Additionally anyone with symptoms of IBS should approach some of these foods with care. A common cause of these symptoms can be the migration of bacteria to the small intestine - where they shouldn’t be. Large intestine, yes; small intestine, no.
When your body is in a fasted state (i.e. between meals and overnight) it carries out a sweep of all indigestible substances from the stomach down to the colon. This is the Migrating Motor Complex at work. There is a variety of reasons that might cause this process not to happen and that can result in bacteria in the small intestine feasting on these prebiotic foods, causing gas, bloating and discomfort. As with fermented foods, if you’re not currently eating your 7-portions-a-day of veggies then it is best to increase slowly.
Good health starts in the gut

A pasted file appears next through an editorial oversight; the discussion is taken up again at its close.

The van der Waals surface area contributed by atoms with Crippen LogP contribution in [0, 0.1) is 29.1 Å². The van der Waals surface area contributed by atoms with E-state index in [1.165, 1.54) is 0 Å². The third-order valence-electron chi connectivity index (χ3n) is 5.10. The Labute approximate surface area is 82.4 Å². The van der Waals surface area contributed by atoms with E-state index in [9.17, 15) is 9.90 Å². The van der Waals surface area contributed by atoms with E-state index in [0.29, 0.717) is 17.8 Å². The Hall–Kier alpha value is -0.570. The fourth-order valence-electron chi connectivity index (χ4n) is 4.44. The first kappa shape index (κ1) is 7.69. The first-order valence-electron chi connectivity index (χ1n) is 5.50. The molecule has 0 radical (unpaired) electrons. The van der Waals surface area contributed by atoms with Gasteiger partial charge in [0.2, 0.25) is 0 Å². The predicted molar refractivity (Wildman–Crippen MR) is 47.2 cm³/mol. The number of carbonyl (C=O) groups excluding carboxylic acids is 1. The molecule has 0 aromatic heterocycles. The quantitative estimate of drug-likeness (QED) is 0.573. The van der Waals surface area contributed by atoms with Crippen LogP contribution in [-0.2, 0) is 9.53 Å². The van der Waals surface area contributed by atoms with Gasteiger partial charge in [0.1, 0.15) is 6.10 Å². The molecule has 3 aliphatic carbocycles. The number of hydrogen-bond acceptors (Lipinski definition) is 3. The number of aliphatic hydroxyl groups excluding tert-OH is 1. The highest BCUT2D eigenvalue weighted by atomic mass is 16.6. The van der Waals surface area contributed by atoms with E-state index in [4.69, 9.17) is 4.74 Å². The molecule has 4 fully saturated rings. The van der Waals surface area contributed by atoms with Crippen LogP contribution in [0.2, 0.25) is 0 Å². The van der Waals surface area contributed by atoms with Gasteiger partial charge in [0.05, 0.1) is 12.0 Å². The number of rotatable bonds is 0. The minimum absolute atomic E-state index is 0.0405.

Improving your gut health can bring benefits to your whole body. If you are dealing with on going digestive discomfort always seek advice from a health professional. The problem could be caused by any part of the digestive process - anywhere from the mouth to ... well, the other end. Low salivary enzymes, low or excess stomach acid, insufficient digestive enzymes, or it could be due to the foods you are eating (or not eating).
As a nutrition practitioner, regardless of what you actually come to me about, I will always take a good look at your digestion first. Getting things on the right track here can be key to resolving a lot of other symptoms.